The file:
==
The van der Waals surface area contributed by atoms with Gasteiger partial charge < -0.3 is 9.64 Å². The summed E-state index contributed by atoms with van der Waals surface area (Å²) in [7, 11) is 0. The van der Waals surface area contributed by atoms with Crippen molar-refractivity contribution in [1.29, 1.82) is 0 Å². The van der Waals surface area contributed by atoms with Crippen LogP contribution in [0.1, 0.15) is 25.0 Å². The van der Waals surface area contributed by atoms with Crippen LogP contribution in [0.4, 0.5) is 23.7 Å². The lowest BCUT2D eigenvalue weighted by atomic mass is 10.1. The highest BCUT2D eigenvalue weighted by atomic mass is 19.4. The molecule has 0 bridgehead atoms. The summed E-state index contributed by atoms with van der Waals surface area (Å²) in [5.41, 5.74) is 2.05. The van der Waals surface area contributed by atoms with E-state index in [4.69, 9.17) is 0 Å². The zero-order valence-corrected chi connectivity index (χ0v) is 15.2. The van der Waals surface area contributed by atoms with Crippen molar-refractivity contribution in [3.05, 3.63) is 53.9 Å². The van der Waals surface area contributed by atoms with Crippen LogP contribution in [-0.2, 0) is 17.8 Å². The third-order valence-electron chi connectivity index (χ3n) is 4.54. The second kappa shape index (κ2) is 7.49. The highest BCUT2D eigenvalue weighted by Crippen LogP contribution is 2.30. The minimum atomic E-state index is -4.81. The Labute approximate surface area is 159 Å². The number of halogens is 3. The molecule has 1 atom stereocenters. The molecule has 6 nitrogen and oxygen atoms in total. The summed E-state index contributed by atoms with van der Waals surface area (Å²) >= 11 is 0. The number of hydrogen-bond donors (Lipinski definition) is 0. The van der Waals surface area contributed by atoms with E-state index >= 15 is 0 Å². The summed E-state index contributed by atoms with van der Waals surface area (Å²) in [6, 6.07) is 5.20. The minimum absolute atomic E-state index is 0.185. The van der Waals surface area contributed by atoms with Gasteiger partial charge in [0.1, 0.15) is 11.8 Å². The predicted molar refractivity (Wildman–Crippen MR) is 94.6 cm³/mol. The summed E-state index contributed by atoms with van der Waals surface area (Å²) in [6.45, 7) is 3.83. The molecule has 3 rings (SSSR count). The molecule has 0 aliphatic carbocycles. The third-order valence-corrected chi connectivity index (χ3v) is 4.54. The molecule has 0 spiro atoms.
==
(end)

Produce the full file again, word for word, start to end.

The van der Waals surface area contributed by atoms with Gasteiger partial charge < -0.3 is 9.64 Å². The summed E-state index contributed by atoms with van der Waals surface area (Å²) in [7, 11) is 0. The van der Waals surface area contributed by atoms with Crippen molar-refractivity contribution in [1.29, 1.82) is 0 Å². The van der Waals surface area contributed by atoms with Crippen LogP contribution in [0.1, 0.15) is 25.0 Å². The van der Waals surface area contributed by atoms with Crippen LogP contribution in [0.4, 0.5) is 23.7 Å². The lowest BCUT2D eigenvalue weighted by atomic mass is 10.1. The highest BCUT2D eigenvalue weighted by atomic mass is 19.4. The molecule has 0 bridgehead atoms. The summed E-state index contributed by atoms with van der Waals surface area (Å²) in [5.41, 5.74) is 2.05. The van der Waals surface area contributed by atoms with E-state index in [4.69, 9.17) is 0 Å². The zero-order valence-corrected chi connectivity index (χ0v) is 15.2. The van der Waals surface area contributed by atoms with Crippen molar-refractivity contribution in [3.05, 3.63) is 53.9 Å². The van der Waals surface area contributed by atoms with Crippen LogP contribution in [-0.2, 0) is 17.8 Å². The third-order valence-electron chi connectivity index (χ3n) is 4.54. The second kappa shape index (κ2) is 7.49. The highest BCUT2D eigenvalue weighted by Crippen LogP contribution is 2.30. The minimum atomic E-state index is -4.81. The Labute approximate surface area is 159 Å². The number of halogens is 3. The molecule has 1 atom stereocenters. The molecule has 6 nitrogen and oxygen atoms in total. The summed E-state index contributed by atoms with van der Waals surface area (Å²) >= 11 is 0. The number of hydrogen-bond donors (Lipinski definition) is 0. The van der Waals surface area contributed by atoms with E-state index >= 15 is 0 Å². The summed E-state index contributed by atoms with van der Waals surface area (Å²) in [6, 6.07) is 5.20. The minimum absolute atomic E-state index is 0.185. The van der Waals surface area contributed by atoms with Gasteiger partial charge in [0.1, 0.15) is 11.8 Å². The predicted molar refractivity (Wildman–Crippen MR) is 94.6 cm³/mol. The summed E-state index contributed by atoms with van der Waals surface area (Å²) in [6.45, 7) is 3.83. The molecule has 3 rings (SSSR count). The molecule has 0 aliphatic carbocycles. The third-order valence-corrected chi connectivity index (χ3v) is 4.54. The molecule has 0 spiro atoms.